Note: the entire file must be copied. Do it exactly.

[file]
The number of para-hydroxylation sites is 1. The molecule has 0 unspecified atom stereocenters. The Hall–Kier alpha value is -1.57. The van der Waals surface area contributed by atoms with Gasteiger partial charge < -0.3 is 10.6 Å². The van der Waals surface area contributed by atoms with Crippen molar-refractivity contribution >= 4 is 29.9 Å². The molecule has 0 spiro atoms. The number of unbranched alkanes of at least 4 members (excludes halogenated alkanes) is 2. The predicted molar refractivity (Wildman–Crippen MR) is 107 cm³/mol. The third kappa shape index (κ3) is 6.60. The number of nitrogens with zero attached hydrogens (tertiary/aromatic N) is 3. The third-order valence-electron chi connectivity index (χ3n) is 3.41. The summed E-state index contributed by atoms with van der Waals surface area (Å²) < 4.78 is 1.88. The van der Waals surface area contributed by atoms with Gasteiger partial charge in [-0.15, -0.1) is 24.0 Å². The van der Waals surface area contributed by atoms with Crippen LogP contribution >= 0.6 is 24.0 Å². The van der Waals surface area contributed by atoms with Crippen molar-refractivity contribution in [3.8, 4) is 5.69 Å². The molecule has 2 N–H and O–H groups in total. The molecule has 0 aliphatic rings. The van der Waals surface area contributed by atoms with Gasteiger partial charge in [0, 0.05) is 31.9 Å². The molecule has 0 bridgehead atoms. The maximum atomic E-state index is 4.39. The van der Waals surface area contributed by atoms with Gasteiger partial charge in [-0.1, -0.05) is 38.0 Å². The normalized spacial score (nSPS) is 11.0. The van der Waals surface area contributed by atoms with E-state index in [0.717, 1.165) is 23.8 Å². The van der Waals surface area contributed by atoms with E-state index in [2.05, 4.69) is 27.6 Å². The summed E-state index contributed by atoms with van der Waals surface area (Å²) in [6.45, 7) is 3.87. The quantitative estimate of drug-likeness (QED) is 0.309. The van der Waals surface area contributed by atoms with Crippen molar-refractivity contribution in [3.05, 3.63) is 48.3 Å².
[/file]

The number of para-hydroxylation sites is 1. The molecule has 0 unspecified atom stereocenters. The Hall–Kier alpha value is -1.57. The van der Waals surface area contributed by atoms with Gasteiger partial charge < -0.3 is 10.6 Å². The van der Waals surface area contributed by atoms with Crippen molar-refractivity contribution >= 4 is 29.9 Å². The molecule has 0 spiro atoms. The number of unbranched alkanes of at least 4 members (excludes halogenated alkanes) is 2. The predicted molar refractivity (Wildman–Crippen MR) is 107 cm³/mol. The third kappa shape index (κ3) is 6.60. The number of nitrogens with zero attached hydrogens (tertiary/aromatic N) is 3. The third-order valence-electron chi connectivity index (χ3n) is 3.41. The summed E-state index contributed by atoms with van der Waals surface area (Å²) < 4.78 is 1.88. The van der Waals surface area contributed by atoms with Gasteiger partial charge in [-0.15, -0.1) is 24.0 Å². The van der Waals surface area contributed by atoms with Crippen LogP contribution >= 0.6 is 24.0 Å². The van der Waals surface area contributed by atoms with Crippen molar-refractivity contribution in [3.8, 4) is 5.69 Å². The molecule has 2 N–H and O–H groups in total. The molecule has 0 aliphatic rings. The van der Waals surface area contributed by atoms with Gasteiger partial charge in [0, 0.05) is 31.9 Å². The molecule has 0 bridgehead atoms. The maximum atomic E-state index is 4.39. The van der Waals surface area contributed by atoms with Gasteiger partial charge in [-0.1, -0.05) is 38.0 Å². The normalized spacial score (nSPS) is 11.0. The van der Waals surface area contributed by atoms with E-state index in [0.717, 1.165) is 23.8 Å². The van der Waals surface area contributed by atoms with E-state index in [2.05, 4.69) is 27.6 Å². The summed E-state index contributed by atoms with van der Waals surface area (Å²) in [6.45, 7) is 3.87. The quantitative estimate of drug-likeness (QED) is 0.309. The van der Waals surface area contributed by atoms with Crippen molar-refractivity contribution in [3.05, 3.63) is 48.3 Å².